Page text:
Martin Luther King Jr.'s Daughter Calls on People to 'Remember and Honor my Mother, as Well'
Library of Congress Dr. Martin Luther King and his wife Coretta Scott King pose for a portrait in 1964
As the nation comes together to commemorate the life and work of Martin Luther King Jr., his daughter is imploring people to also recognize her mother, Coretta Scott King, for the valuable contributions she made to ensure that her husband's legacy would live on.
"As you honor my father today, please remember and honor my mother, as well," Dr. Bernice King, the late couple's youngest daughter, wrote on Twitter Monday.
"She was the architect of the King Legacy and founder of @TheKingCenter, which she founded two months after Daddy was assassinated," Bernice continued. "Without #CorettaScottKing, there would be no #MLKDay."
Coretta Scott King, who died at the age of 78 in 2006, dedicated her life to advocating for social change — and was a leading participant in the American Civil Rights Movement.
"Her remarkable partnership with Dr. King resulted not only in four children, who became dedicated to carrying forward their parent's work, but also in a life devoted to the highest values of human dignity in service to social change," reads a biography for the late advocate on The King Center's website.
"Mrs. King traveled throughout the world speaking out on behalf of racial and economic justice, women's and children's rights, gay and lesbian dignity, religious freedom, the needs of the poor and homeless, full-employment, health care, educational opportunities, nuclear disarmament and environmental justice," the biography continued.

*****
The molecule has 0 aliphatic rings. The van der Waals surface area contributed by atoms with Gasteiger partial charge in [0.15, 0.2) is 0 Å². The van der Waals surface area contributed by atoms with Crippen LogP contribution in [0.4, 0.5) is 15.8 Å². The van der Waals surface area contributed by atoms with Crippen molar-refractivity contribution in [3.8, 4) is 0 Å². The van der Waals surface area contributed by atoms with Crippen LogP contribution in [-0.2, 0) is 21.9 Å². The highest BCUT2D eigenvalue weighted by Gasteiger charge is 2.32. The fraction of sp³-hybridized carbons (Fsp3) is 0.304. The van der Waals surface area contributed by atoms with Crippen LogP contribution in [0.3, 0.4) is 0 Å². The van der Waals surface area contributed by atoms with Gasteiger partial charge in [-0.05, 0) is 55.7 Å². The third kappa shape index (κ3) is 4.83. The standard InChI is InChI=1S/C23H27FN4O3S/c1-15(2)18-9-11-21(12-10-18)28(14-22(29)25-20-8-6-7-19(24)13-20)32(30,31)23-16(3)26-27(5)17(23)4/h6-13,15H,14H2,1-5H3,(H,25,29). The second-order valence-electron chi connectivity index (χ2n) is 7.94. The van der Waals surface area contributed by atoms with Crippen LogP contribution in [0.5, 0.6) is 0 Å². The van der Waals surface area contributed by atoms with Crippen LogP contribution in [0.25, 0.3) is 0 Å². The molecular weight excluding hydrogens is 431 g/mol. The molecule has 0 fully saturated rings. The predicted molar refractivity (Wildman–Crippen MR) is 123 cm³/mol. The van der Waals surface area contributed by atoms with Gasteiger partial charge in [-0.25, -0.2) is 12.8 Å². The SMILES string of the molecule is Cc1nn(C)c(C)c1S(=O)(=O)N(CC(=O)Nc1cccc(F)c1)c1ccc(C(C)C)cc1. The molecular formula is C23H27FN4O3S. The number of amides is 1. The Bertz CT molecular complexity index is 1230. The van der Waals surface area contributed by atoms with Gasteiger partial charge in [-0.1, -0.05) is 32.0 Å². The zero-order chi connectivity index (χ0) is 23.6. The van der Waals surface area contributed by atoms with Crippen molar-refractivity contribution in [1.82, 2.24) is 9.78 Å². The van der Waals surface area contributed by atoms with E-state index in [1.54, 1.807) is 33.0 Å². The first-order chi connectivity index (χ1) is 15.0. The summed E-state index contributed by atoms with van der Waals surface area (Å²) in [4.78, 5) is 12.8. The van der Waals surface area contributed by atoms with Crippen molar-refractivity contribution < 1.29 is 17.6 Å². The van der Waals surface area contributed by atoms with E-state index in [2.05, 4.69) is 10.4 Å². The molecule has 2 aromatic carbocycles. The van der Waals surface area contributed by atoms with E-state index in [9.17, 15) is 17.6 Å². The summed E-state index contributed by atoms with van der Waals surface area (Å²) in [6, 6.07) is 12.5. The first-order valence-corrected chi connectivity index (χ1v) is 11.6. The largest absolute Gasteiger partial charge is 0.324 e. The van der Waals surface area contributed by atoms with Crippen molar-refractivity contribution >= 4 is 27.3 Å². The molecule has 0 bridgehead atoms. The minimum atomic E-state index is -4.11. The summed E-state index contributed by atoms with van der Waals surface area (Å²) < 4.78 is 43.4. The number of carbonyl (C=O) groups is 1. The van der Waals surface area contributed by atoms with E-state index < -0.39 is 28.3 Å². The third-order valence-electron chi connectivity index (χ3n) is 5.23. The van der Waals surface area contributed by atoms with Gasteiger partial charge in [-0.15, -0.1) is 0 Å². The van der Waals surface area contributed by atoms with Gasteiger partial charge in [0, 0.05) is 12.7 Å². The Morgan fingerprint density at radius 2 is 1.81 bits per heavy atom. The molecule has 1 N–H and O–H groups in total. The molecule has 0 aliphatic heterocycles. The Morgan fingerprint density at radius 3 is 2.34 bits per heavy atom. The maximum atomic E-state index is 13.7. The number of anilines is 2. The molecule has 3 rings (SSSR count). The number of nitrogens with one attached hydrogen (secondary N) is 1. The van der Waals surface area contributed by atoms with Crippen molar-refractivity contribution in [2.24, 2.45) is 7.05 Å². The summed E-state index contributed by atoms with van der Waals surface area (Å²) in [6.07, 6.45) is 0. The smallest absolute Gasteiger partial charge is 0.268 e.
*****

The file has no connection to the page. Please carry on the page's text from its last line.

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In the weeks before the annual holiday, the King family has spoken out in support of key voting rights legislation, which is currently being held up by a filibuster — even drawing the ire of President Joe Biden, who has called on Congress to change its rules to ensure the passage of the important bills.
Voting rights legislation has so far been blocked due to objections by Republicans, who say the reforms amount to federal intrusion.
Last week, Bernice posted one of her father's less-quoted remarks on social media, in which the late activist criticized the procedural rule, which increases the threshold of votes needed to pass a measure from a simple majority to 60 votes.
"I think the tragedy is that we have a Congress with a Senate that has a minority of misguided senators who will use the filibuster to keep the majority of people from even voting," read the quote.
In the tweet, she also directly called out vocal filibuster supporters Senate Minority Leader Mitch McConnell and Sen. Kyrsten Sinema, both of whom argue the filibuster protects the minority party and encourages compromise.
Asked how people should best honor MLK's legacy this year, his 13-year-old granddaughter has encouraged others to take action.
"MLK Day is not a day off," Yolanda Renee King told NBC News. "It should be treated as a day on. It's a day of service."
"I think that instead of idolizing my grandfather, pick a service project and do something to help the community," the teenage activist continued. "It could be something as simple as picking up trash around your neighborhood park."
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Ken Cedeno/UPI/Shutterstock Yolanda Renee King
When it comes to her family, Yolanda says they are united in advocating for the passage of the Freedom to Vote Act and the John Lewis Voting Rights Advancement Act.
"My family and I have been working on getting two major bills passed that can make it easier for people to vote, because one of the fundamental rights is the right to vote," she shared. "Everybody needs to have access to voting."